Watch: An angel breaks the apostles out of prison in a new clip from next week’s episode of A.D. The Bible Continues

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One of several things that sets A.D. The Bible Continues apart from previous adaptations of the book of Acts is its depiction of the angels. While some films and TV shows have shied away from any sort of straightforward portrayal of the angels, A.D. puts them front and centre — and next week’s episode will be no different.

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A.D. The Bible Continues — season one, episode two

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Season 1, Episode 2 — ‘The Body Is Gone’
Matthew 28, Luke 24, John 20-21, Acts 1

Harmonization, redux. It’s pretty much impossible to harmonize the empty-tomb accounts in the four canonical gospels, and A.D. The Bible Continues doesn’t even try. It does, however, blend the various resurrection appearances that took place afterwards, as well as the final words of Jesus in Matthew and Acts.

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Cornelius and Caligula: biblical and secular history come together in two shows called A.D.

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One of the things I have always loved about the 1985 miniseries A.D.: Anno Domini is the way it links the conversion of Cornelius, a Roman centurion who became the first Gentile Christian, to Caligula’s efforts to have a statue of himself placed inside the Jerusalem temple. In this telling, Cornelius reacts to the insanity of Caligula’s decree by abandoning paganism altogether, while Peter and the other Christians argue over whether they, as Jews, should still regard the temple as “theirs” in some sense. Caligula’s plans to desecrate the temple, which we know about from writers such as Philo and Josephus, provoke a number of identity crises that are so interesting, you begin to wonder why the book of Acts itself never mentions this episode.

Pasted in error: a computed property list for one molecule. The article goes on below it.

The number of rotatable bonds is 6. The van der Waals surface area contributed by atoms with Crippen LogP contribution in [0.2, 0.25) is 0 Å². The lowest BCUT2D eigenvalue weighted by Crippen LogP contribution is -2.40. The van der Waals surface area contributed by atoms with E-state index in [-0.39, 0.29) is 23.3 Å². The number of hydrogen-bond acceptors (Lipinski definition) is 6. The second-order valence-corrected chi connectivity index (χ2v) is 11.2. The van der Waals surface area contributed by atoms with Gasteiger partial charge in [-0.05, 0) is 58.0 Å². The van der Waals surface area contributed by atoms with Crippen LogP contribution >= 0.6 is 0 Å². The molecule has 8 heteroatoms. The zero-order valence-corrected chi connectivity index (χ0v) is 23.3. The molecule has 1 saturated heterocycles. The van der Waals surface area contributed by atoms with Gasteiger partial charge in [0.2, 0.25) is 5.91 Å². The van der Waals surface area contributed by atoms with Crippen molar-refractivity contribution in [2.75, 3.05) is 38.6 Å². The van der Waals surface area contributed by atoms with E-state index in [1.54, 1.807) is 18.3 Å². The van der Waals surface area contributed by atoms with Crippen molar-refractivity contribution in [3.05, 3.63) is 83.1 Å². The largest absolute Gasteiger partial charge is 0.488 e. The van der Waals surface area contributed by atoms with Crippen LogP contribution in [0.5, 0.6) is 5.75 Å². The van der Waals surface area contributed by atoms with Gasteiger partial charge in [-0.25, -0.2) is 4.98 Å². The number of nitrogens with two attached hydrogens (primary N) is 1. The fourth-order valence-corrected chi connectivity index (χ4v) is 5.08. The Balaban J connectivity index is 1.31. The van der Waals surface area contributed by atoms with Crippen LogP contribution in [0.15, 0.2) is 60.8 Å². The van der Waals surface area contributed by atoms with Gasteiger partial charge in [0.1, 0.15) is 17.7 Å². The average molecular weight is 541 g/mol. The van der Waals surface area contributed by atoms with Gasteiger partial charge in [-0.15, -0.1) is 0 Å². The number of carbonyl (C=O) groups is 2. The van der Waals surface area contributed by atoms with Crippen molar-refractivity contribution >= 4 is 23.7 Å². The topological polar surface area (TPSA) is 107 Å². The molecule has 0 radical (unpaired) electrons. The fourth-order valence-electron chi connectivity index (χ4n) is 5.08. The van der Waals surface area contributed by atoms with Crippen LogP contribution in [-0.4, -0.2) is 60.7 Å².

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The Bible sequel gets the green light — but what is it about?

Deadline reports that Mark Burnett and Roma Downey formally announced today that the sequel to The Bible will be a mini-series with the working title A.D.: Beyond the Bible. And instead of telling more stories from across the entire Bible, it sounds like the new series will focus exclusively on the period covered by the Book of Acts, with a heavy helping of secular history courtesy of historians like Josephus.

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It’s all connected: Gertrude Bell, Harry Potter and more!

Deadline reports that James Franco is “circling” a role in Werner Herzog’s long-in-development Gertrude Bell biopic Queen of the Desert. The role — which was once going to be played by Jude Law — is that of Henry Cadogan, a British diplomat who met Bell when she visited Persia, or modern-day Iran, in the 1890s. Bell herself will be played by Naomi Watts.

This bit of news reminds me that I never got around to blogging the last bit of casting news around this film, when it was announced last summer that Twilight star Robert Pattinson is attached to play T.E. Lawrence, a.k.a. “Lawrence of Arabia”. I found that news kind of amusing because Pattinson has already co-starred with another actor who once played Lawrence.

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The Bible: final episode, first impressions

And so it ends. Here are my first impressions of the final episode of The Bible, which aired last night.

Continuity between Bible stories, redux. Once again, I am impressed by the fact that this adaptation-of-the-whole-Bible approach — whatever its limitations — has allowed the filmmakers to emphasize the continuity between Bible stories in a way that you rarely see in other films.

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